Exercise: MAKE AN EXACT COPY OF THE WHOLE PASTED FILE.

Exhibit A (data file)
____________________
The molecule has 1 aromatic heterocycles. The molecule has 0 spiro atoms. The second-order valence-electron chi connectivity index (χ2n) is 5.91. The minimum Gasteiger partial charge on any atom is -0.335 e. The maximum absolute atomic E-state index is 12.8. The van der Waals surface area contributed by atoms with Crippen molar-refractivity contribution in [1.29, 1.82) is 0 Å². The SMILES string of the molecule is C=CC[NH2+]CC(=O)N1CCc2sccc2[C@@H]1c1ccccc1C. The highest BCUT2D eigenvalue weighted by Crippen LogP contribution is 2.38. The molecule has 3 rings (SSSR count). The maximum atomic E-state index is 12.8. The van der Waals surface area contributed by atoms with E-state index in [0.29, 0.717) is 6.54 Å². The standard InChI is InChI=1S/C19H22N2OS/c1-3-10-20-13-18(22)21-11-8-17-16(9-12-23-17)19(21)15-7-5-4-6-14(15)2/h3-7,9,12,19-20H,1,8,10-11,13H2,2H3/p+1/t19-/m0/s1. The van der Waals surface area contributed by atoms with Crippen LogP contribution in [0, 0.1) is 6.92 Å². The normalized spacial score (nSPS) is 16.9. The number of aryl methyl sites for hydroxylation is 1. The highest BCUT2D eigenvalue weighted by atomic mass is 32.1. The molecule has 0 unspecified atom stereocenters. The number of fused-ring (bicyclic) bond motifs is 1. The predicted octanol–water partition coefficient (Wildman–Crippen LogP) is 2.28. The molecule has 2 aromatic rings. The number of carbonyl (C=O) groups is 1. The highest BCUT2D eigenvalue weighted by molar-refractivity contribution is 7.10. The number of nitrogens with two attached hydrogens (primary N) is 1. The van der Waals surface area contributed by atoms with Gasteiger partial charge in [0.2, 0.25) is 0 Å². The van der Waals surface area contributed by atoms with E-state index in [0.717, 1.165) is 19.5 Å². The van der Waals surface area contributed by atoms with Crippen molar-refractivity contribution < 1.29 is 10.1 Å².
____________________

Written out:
The molecule has 1 aromatic heterocycles. The molecule has 0 spiro atoms. The second-order valence-electron chi connectivity index (χ2n) is 5.91. The minimum Gasteiger partial charge on any atom is -0.335 e. The maximum absolute atomic E-state index is 12.8. The van der Waals surface area contributed by atoms with Crippen molar-refractivity contribution in [1.29, 1.82) is 0 Å². The SMILES string of the molecule is C=CC[NH2+]CC(=O)N1CCc2sccc2[C@@H]1c1ccccc1C. The highest BCUT2D eigenvalue weighted by Crippen LogP contribution is 2.38. The molecule has 3 rings (SSSR count). The maximum atomic E-state index is 12.8. The van der Waals surface area contributed by atoms with E-state index in [0.29, 0.717) is 6.54 Å². The standard InChI is InChI=1S/C19H22N2OS/c1-3-10-20-13-18(22)21-11-8-17-16(9-12-23-17)19(21)15-7-5-4-6-14(15)2/h3-7,9,12,19-20H,1,8,10-11,13H2,2H3/p+1/t19-/m0/s1. The van der Waals surface area contributed by atoms with Crippen LogP contribution in [0, 0.1) is 6.92 Å². The normalized spacial score (nSPS) is 16.9. The number of aryl methyl sites for hydroxylation is 1. The highest BCUT2D eigenvalue weighted by atomic mass is 32.1. The molecule has 0 unspecified atom stereocenters. The number of fused-ring (bicyclic) bond motifs is 1. The predicted octanol–water partition coefficient (Wildman–Crippen LogP) is 2.28. The molecule has 2 aromatic rings. The number of carbonyl (C=O) groups is 1. The highest BCUT2D eigenvalue weighted by molar-refractivity contribution is 7.10. The number of nitrogens with two attached hydrogens (primary N) is 1. The van der Waals surface area contributed by atoms with Gasteiger partial charge in [0.2, 0.25) is 0 Å². The van der Waals surface area contributed by atoms with E-state index in [0.717, 1.165) is 19.5 Å². The van der Waals surface area contributed by atoms with Crippen molar-refractivity contribution < 1.29 is 10.1 Å².